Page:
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LEO Caution from Russia

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Dec 7, 2017 / Patrick Gannon

Celebrating a 50 year anniversary, one of the first satellite companies in the industry, the Russian Satellite Communications Company (RSCC), is expressing some doubts and concerns about how successful the new LEO (Low Earth Orbit) constellations will be. Director General Yuri Prokhorov expressed some significant concerns in a recent interview about the satellite industry and where it may be headed.

In 1965 TSCC launched their first Molniya 1 telecom satellite, only eight years after the launch of Sputnik. Molniya 1 was a pilot project for telephone communications and TV sessions between Moscow and Vladivostok. RSCC hopes to continue the stable growth they have experienced over the last few years, but the company is changing. Prokhorov is leading RSCC to a new revenue path, one in which the company generates as much revenue from outside Russia, as it generates within it. The company is taking a closer look at the end customers and determining where the customer is going to obtain new capacity.

RSCC is of the opinion that GEO (Geosynchronous Earth Orbit) satellites, have a lot of life left in them. Prokhorov sees a lot of vagueness in the new LEO constellations being bandied about by new players coming to the market. He joins Tom Choi, CEO of ABS who has also expressed reservations about the new LEO constellations coming to market. RSCC is concerned that Return on Investment (ROI) is far from guaranteed, as companies rush into this new market. The company feels that the lack of clear answers to some simple questions, such as those related to frequency coordination, raise doubts about the viability of these new systems, and this suggests that LEO systems may not provide a short term ROI. The company questions whether the new constellations will sell enough capacity to provide a decent return on the investment.

Nevertheless, RSCC continues to look at LEO satellites, with the idea that when and if a business case can be made, the company will be ready to go. As such they are monitoring the various LEO and MEO (Medium Earth Orbit) satellite projects that are active today. Prokhorov suggests that “unhealthy hype” around companies like OneWeb, raise questions about their ability to succeed. The biggest problem is not knowing where the market is. There is a lot of capacity in GEO satellites that can provide services right now, and at lower costs than LEO or MEO constellations. New companies like OneWeb, might play a role in a couple years, but in the meantime, as a result of the hype, there is a concern that investors might not be putting their money into real telecom projects that are more likely to provide a profit.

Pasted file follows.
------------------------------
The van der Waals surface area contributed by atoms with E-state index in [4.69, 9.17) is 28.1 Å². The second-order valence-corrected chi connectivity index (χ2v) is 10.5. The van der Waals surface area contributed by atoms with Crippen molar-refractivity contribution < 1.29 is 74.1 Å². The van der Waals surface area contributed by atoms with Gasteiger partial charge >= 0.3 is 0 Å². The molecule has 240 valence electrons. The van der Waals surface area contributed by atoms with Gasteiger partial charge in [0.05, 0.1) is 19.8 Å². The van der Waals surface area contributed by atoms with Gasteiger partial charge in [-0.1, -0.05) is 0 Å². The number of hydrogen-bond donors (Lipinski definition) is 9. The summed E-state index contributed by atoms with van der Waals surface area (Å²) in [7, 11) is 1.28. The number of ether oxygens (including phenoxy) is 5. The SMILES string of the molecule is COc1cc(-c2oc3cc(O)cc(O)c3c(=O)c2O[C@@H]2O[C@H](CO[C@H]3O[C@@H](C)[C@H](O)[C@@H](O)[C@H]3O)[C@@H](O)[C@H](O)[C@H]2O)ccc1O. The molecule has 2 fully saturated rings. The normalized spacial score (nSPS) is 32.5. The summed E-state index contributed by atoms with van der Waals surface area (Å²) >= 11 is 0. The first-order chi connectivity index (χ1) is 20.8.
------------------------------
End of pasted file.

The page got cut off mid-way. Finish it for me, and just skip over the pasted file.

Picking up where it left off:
The company in recent years has experienced 20 percent annual growth and is in a strong financial position. RSCC is not looking to acquisitions to move forward, having watched some that did not work out so well. Instead, the RSCC is seeking to form more partnerships, such as those it has forged with Eutelsat for a number of years. Some see RSCC as being at a key inflection point. It has a more diversified revenue mix, having moved into Latin America and other new markets in recent years. Seven new satellites launched into GEO, contributed to an increase in the satellite capacity on the market. Two additional satellites are being manufactured, and RSCC expects to order three more GEO satellites.

While nervous and unenthused by LEO satellites, RSCC is still looking at ambitious moves, such as Highly Elliptical Orbit (HEO) satellites which meet the needs of customers in Russia and the Arctic. Placing LEO satellites on a planet two thirds of which is covered in water, and largely devoid of customers, is one more reason Prokhorov doubts the new LEO projects. A HEO satellite can provide services to customers in northern latitudes that cannot see over the horizon to access any other satellites, LEO, MEO or GEO. HEO orbits are useful for communication satellites as they sit at a point in the sky for long periods on the approach to and descent from their apogee – or highest point. Satellites moving through the long course to apogee appear to move slowly and remain where sites at high latitudes have access to them for long periods of time. Prokhorov takes note of the number of potential customers over a planet covered with water, and contrasts that with the seven percent of the Russian population that lives in regions where fiber is scarce or non-existent. HEO or LEO? Which is the greater risk for RSCC. Time will tell.

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